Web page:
This raises what is (to me) the most interesting argument of all. Speaking of the US. We agree that the government cannot punish people for controversial, but non-inciteful speech. We are the government ("by the people"). We simultaneously agree that we can do the exact opposite in our personal lives and ruin someone we disagree with. This shows our true line in the sand is very much not in sync with the one we voted for and illustrates a very complex, but dangerous cognitive dissonance.
I could go on, but this lens is the most useful one I've seen for looking at how society, morality, and government interact.
If they dont do this, no one cares about 'the law'.
I think that intent and plausibility play the most important roles here.
Also, if the number of bits you need to describe an illegal prime is of the same order as the number of bits in the prime itself, then you have a weak case.
To point to the "Nth prime" would require almost as many digits as the prime itself. Mabe it's more efficient for very large primes, but I don't think so.
As you increase length, the number of possible strings grows exponentially. There are only a few (relatively) much smaller strings you can map to.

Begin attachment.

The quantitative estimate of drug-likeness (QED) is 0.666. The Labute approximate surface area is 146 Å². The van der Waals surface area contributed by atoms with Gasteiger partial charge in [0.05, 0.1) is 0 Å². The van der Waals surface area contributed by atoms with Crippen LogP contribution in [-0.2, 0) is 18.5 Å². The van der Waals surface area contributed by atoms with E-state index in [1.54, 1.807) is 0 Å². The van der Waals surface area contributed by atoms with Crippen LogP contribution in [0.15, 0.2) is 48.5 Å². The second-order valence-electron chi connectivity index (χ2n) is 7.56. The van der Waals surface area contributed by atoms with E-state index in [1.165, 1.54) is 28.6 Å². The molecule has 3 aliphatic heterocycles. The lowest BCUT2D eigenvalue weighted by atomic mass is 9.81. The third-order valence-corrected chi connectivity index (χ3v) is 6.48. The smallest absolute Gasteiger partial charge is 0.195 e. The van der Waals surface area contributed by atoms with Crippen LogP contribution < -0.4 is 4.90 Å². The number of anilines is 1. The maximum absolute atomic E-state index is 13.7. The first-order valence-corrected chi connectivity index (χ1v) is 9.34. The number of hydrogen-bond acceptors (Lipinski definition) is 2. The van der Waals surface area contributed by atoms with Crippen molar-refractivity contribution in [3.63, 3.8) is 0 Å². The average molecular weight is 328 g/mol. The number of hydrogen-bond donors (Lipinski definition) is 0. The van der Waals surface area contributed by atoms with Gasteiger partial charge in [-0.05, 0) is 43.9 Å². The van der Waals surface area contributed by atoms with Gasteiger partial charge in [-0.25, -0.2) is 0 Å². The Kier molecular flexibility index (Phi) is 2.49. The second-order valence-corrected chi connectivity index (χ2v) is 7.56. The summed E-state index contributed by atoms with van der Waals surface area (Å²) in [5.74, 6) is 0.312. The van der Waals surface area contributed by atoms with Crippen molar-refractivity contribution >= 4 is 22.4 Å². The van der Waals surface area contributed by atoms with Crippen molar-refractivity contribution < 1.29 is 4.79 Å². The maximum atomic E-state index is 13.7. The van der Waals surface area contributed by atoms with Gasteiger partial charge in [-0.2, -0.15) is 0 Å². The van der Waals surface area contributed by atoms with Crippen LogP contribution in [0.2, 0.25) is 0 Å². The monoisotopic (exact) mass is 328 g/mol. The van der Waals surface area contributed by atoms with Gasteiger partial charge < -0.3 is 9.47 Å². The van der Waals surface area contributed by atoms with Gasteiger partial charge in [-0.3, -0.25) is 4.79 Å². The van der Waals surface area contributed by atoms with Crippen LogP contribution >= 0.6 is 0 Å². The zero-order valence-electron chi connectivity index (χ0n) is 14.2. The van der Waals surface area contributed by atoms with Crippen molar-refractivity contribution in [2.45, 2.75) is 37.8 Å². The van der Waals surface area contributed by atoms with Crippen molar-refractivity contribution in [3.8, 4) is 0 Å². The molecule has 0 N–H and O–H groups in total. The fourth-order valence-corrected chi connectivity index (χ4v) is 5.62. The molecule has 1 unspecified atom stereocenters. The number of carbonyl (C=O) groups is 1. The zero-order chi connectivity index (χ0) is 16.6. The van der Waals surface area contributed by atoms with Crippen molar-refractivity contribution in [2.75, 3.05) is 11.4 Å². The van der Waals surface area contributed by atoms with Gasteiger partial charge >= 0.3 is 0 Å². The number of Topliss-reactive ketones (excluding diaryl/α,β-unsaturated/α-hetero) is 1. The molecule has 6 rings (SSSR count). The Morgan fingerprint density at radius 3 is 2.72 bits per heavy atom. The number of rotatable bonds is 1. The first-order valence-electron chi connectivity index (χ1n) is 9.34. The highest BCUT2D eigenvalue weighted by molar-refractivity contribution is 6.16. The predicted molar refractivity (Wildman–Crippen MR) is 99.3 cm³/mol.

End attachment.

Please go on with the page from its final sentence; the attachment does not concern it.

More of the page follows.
I sometimes make the joke that unicode sequences make people extremely angry. It's a gentle reminder not to take everything so seriously. But everyone still understands that it isn't actually the sequential placement of glyphs that make people angry.
Are you really surprised that most of them comply? What other choice do they have?
Definition weapon - a thing designed or used for inflicting bodily harm or physical damage.
But certainly information can be used for extortion, or to otherwise coerce people against their will, and maybe that's enough?
"Information" is a noun, hence it is a "thing".
Furthermore, the 'physical damage' it can inflict is the destruction or manipulation of physical memory cell states.